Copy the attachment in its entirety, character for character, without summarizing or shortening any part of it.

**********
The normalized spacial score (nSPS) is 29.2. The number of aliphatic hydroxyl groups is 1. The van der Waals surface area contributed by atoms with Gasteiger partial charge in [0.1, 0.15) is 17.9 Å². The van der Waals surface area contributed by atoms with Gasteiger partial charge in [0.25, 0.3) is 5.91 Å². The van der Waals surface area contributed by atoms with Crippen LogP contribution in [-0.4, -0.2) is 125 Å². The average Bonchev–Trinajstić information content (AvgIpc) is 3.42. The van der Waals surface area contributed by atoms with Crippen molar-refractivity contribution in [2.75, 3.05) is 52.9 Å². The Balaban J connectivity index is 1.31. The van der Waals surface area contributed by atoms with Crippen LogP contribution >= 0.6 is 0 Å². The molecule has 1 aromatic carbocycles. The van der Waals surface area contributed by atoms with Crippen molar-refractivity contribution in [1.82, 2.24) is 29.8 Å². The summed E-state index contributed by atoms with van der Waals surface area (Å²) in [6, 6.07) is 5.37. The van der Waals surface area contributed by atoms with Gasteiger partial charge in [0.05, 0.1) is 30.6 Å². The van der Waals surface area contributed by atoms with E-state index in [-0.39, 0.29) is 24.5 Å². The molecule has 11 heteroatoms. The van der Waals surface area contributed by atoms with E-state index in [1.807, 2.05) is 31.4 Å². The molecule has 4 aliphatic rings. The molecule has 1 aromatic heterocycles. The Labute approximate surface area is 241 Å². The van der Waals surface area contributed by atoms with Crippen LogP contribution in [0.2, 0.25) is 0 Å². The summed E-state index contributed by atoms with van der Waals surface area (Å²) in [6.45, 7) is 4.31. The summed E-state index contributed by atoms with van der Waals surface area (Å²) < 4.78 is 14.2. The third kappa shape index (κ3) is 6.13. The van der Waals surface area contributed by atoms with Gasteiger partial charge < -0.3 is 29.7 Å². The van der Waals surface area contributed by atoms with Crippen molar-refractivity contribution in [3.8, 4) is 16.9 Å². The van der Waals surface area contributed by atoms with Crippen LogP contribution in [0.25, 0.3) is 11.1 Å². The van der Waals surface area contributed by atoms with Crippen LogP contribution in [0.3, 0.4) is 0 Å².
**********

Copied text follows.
The normalized spacial score (nSPS) is 29.2. The number of aliphatic hydroxyl groups is 1. The van der Waals surface area contributed by atoms with Gasteiger partial charge in [0.1, 0.15) is 17.9 Å². The van der Waals surface area contributed by atoms with Gasteiger partial charge in [0.25, 0.3) is 5.91 Å². The van der Waals surface area contributed by atoms with Crippen LogP contribution in [-0.4, -0.2) is 125 Å². The average Bonchev–Trinajstić information content (AvgIpc) is 3.42. The van der Waals surface area contributed by atoms with Crippen molar-refractivity contribution in [2.75, 3.05) is 52.9 Å². The Balaban J connectivity index is 1.31. The van der Waals surface area contributed by atoms with Crippen LogP contribution >= 0.6 is 0 Å². The molecule has 1 aromatic carbocycles. The van der Waals surface area contributed by atoms with Crippen molar-refractivity contribution in [1.82, 2.24) is 29.8 Å². The summed E-state index contributed by atoms with van der Waals surface area (Å²) in [6, 6.07) is 5.37. The van der Waals surface area contributed by atoms with Gasteiger partial charge in [0.05, 0.1) is 30.6 Å². The van der Waals surface area contributed by atoms with E-state index in [-0.39, 0.29) is 24.5 Å². The molecule has 11 heteroatoms. The van der Waals surface area contributed by atoms with E-state index in [1.807, 2.05) is 31.4 Å². The molecule has 4 aliphatic rings. The molecule has 1 aromatic heterocycles. The Labute approximate surface area is 241 Å². The van der Waals surface area contributed by atoms with Crippen LogP contribution in [0.2, 0.25) is 0 Å². The summed E-state index contributed by atoms with van der Waals surface area (Å²) in [6.45, 7) is 4.31. The summed E-state index contributed by atoms with van der Waals surface area (Å²) < 4.78 is 14.2. The third kappa shape index (κ3) is 6.13. The van der Waals surface area contributed by atoms with Gasteiger partial charge < -0.3 is 29.7 Å². The van der Waals surface area contributed by atoms with Crippen molar-refractivity contribution in [3.8, 4) is 16.9 Å². The van der Waals surface area contributed by atoms with Crippen LogP contribution in [0.25, 0.3) is 11.1 Å². The van der Waals surface area contributed by atoms with Crippen LogP contribution in [0.3, 0.4) is 0 Å².